This is such a hard concept, especially for me. I’m very good at letting things go, so long as the other person acknowledges the problem and apologizes or changes or talks with me about. Something, and I can easily let it go. But if no effort (or negative effort) is made by the other party, I can’t stand it. It is very hard for me to let that go. But I realize that this too is not a sacrificial lifestyle. This too is pride. Pride through humility. Imagine that.

3. Sacrifice in necessary, but it doesn’t necessitate failure.

I think one of the best ways to change our perspective on being humble and living a sacrificial lifestyle is to reevaluate what sacrifice means. When you sacrifice something for someone else, it doesn’t mean you have lost a battle. It doesn’t mean that you are any less worthy or that what you sacrificed was any less important. It means that you view it as less important so that you can do something for someone else. I’m not sure that point made sense on paper, but in my mind it does. Maybe an example will help.

Say you are starting to cook dinner. You’ve gotten all the utensils and food out to start preparing and a friend walks in the kitchen and asks you if you can take them to the store. By taking them to the store, you are being sacrificial because you momentarily stopped what you were doing and did what they needed you to do. But that doesn’t mean that you cooking food is not important. It just means you put their needs above your own.

Maybe that didn’t clear it up either. If not, I will simply state the verse that I am pulling this concept from.

“Beloved, never avenge yourselves, but leave it to the wrath of God, for it is written, “Vengeance is mine, I will repay, says the Lord.” To the contrary, “if your enemy is hungry, feed him; if he is thirsty, give him something to drink; for by so doing you will heap burning coals on his head.” Do not be overcome by evil, but overcome evil with good.”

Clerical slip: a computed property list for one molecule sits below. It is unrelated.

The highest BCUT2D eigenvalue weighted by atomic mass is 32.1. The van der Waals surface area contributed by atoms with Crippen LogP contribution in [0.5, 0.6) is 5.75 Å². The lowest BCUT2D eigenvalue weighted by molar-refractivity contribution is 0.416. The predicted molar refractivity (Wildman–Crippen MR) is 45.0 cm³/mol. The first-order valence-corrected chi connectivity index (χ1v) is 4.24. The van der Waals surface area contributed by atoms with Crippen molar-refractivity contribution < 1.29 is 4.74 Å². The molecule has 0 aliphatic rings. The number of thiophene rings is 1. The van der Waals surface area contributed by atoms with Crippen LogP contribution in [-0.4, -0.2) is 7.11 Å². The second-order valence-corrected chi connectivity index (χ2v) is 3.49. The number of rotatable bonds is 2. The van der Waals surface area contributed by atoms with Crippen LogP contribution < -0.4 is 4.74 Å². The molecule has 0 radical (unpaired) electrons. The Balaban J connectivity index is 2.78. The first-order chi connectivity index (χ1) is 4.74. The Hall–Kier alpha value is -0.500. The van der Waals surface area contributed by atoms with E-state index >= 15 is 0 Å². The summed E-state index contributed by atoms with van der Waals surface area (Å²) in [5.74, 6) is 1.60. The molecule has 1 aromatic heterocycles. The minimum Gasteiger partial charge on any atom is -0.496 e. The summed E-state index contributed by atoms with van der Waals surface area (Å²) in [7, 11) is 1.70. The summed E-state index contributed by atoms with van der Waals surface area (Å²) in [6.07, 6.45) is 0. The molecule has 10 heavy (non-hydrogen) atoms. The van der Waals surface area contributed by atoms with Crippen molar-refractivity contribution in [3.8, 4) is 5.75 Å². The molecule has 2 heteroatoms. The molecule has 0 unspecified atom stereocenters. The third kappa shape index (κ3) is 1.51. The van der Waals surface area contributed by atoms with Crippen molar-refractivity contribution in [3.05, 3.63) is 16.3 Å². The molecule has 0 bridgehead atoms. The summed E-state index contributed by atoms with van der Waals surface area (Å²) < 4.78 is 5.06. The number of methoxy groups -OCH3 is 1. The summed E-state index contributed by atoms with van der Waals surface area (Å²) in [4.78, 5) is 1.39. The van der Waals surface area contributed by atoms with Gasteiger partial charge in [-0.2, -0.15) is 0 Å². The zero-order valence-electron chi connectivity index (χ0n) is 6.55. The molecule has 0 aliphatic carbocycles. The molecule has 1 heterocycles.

(Romans 12:19-21)

The point I was trying to make is that when we are truly sacrificial and lead a humble lifestyle, people aren’t going to view us as lesser people. Well, some might, but the majority will not. In fact, and almost ironically, we would likely be viewed in a much more positive light than those who are not sacrificial. Think about who we call real heroes: Firefighters who run into burning buildings to save people, Policemen who lay their life on the line to protect the public, people like Mother Theresa who’s mission in life is nothing but to help others. Paul is absolutely right about heaping coals of fire on an enemy’s head when you are nice to them in return for their evil. And people will take notice.

4. Forgive, and forget.

I’ll try to keep this point short because I have recently posted about this (read here) concept, but I do think it is important to living a humble lifestyle. One of the biggest problems we have when we are trying not to put ourselves above others is when that other person has done something you consider wrong to you. “I am less than him?! No way! I am so much better. Do you know what he did to me?” How are we going to be humble towards someone when we take this attitude?